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FAQ.txt

Q: Why a new file format? What's wrong with block-by-block?

A: Raw image files take up a lot of space. In many cases this space
   can be dramatically reduced by using compression.
   Unfortunately, if you just use "gzip" or "bzip2" for compression,
   you need to uncompress the entire file in order to use it with a
   forensics program. That's because there is no easy way to "seek"
   within a compressed file.

   The proprietary EnCase file format supports seeking within a
   compressed file, but the specification for this file format is not
   publicly available. Also, EnCase does not allow the storage of
   arbitrary name/value pairs.


Q: Why not put meta information into log files?

A: In many cases it is advantageous to store meta information (such as
   case numbers, acquisition times, the name of the investigator,
   etc.) directly in the image file. For example, storing this
   information in a single file with the image makes it very unlikely
   that they will become separated, and perhaps the wrong log file
   being used with an image.

Q: Will AFF support hashes other than MD5 and SHA-1?

A: Yes. The MD5 hash is stored in a segment named "md5". The SHA-1
   hash is stored in a segment named "sha1". As support for other hash
   functions are added to the OpenSSL library, the "aconvert" and
   "aimage" programs will be updated to automatically calculate and
   store the other hashes in the AFF files.


Q: Are the images directly  mountable so that they can be used with 
   today's forensic tools, or must they be uncompressed for host-based tools to
   work with them?

A: If you have source code for a scanner, you can modify it to use
   af_open() and af_read() instead of fopen() and fread(). You can
   then read the AFF files directly. If you don't have source code,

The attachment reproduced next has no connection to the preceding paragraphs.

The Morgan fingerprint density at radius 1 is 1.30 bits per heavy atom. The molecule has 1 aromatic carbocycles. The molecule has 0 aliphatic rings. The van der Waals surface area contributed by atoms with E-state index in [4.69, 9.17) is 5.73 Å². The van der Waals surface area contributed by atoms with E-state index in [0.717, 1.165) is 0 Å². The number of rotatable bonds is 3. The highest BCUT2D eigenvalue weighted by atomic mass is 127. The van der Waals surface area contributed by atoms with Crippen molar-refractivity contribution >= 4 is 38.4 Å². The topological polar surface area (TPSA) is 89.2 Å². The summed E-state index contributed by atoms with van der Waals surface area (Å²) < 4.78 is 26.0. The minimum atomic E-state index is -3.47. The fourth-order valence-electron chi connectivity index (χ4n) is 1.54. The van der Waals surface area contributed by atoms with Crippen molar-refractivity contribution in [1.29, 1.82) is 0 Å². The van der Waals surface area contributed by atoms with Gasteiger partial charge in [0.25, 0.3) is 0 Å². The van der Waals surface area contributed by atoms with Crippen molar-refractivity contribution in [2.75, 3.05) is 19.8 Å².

but have a scanner that can read from standard input, you can
   use the "affcat" program to copy the contents of an AFF file to
   standard output.

   Eventually, we plan to have a version of samba that is modified to
   transparently mount and serve an AFF file. This will allow
   off-the-shelf Windows executables to be used with AFF archives.


Q: How long do you think it will be before EnCase,
    ProDiscover, FTK, and the open source tools are able
    to process files in this format?

A: I'm currently modifying some of the Open Source tools to handle
   AFF and hope to have an announcement regarding this relatively
   soon. It's actually quite easy to modify an Open Source tool to work
   with AFF: you simply replace the fopen() call with af_open(), fseek()
   with af_seek(), and fclose() with af_close().  

   I've had no contact with the authors of EnCase, ProDiscover, and
   FTK. I imagine that if AFF becomes popular they will modify their
   tools to handle the format. But even if they don't, we plan to
   support those tools through the use of a samba loopback
   filesystem.


Q: Will it be possible to mount an AFF image as a "virtual file
   system" the way you can with EnCase. 

A: Yes, it is quite possible to create a device driver that would
   perform the necessary transformation.  That is how the AFFLIB
   af_read() and af_seek() function calls are implemented. 



Q: Wouldn't it be more efficient to have an index segment, rather than
   having to read through all of the individual AF Headers for each
   segment? 

A: We thought so as well! However, our initial experiments indicated
   that the overhead for doing a seek for every 16MB segment and
   reading a few bytes was quite minimal. The advantage of not having
   to maintain the index is significant. However, if the overhead
   becomes substantial, we can easily add an index segment type. The
   design of AFF allows for an index segment to be added to an
   existing AFF file without changing the contents of the segments
   that contain forensic information.


Q: Its very important for us to have a format which can be written
   into a pipe because that makes acquisition over the network much
   easier.

A: The "aimage" acquisition program currently under development allows
   for acquisition either from an ATA/USB/Firewire device or over a
   network. It allows for discontinuous segments of the disk to be
   acquired at different times and for data to be inserted into a
   single AFF file. 
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